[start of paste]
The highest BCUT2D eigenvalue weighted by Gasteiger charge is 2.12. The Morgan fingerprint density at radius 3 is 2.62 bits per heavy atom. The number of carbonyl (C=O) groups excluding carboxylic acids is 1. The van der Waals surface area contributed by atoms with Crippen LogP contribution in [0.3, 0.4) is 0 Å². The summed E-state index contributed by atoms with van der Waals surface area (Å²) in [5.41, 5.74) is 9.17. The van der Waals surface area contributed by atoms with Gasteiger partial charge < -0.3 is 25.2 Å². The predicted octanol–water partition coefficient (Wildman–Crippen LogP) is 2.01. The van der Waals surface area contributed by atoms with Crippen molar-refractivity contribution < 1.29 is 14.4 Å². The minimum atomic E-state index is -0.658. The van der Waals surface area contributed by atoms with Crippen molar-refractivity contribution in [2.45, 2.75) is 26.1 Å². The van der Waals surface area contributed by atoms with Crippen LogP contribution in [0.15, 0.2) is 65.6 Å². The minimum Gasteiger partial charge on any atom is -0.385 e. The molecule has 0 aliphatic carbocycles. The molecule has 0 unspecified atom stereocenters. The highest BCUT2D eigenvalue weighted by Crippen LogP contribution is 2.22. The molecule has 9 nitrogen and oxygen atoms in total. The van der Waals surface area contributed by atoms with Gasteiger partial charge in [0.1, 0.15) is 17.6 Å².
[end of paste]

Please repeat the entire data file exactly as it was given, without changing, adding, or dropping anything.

The highest BCUT2D eigenvalue weighted by Gasteiger charge is 2.12. The Morgan fingerprint density at radius 3 is 2.62 bits per heavy atom. The number of carbonyl (C=O) groups excluding carboxylic acids is 1. The van der Waals surface area contributed by atoms with Crippen LogP contribution in [0.3, 0.4) is 0 Å². The summed E-state index contributed by atoms with van der Waals surface area (Å²) in [5.41, 5.74) is 9.17. The van der Waals surface area contributed by atoms with Gasteiger partial charge < -0.3 is 25.2 Å². The predicted octanol–water partition coefficient (Wildman–Crippen LogP) is 2.01. The van der Waals surface area contributed by atoms with Crippen molar-refractivity contribution < 1.29 is 14.4 Å². The minimum atomic E-state index is -0.658. The van der Waals surface area contributed by atoms with Crippen molar-refractivity contribution in [2.45, 2.75) is 26.1 Å². The van der Waals surface area contributed by atoms with Crippen LogP contribution in [0.15, 0.2) is 65.6 Å². The minimum Gasteiger partial charge on any atom is -0.385 e. The molecule has 0 aliphatic carbocycles. The molecule has 0 unspecified atom stereocenters. The highest BCUT2D eigenvalue weighted by Crippen LogP contribution is 2.22. The molecule has 9 nitrogen and oxygen atoms in total. The van der Waals surface area contributed by atoms with Gasteiger partial charge in [0.1, 0.15) is 17.6 Å².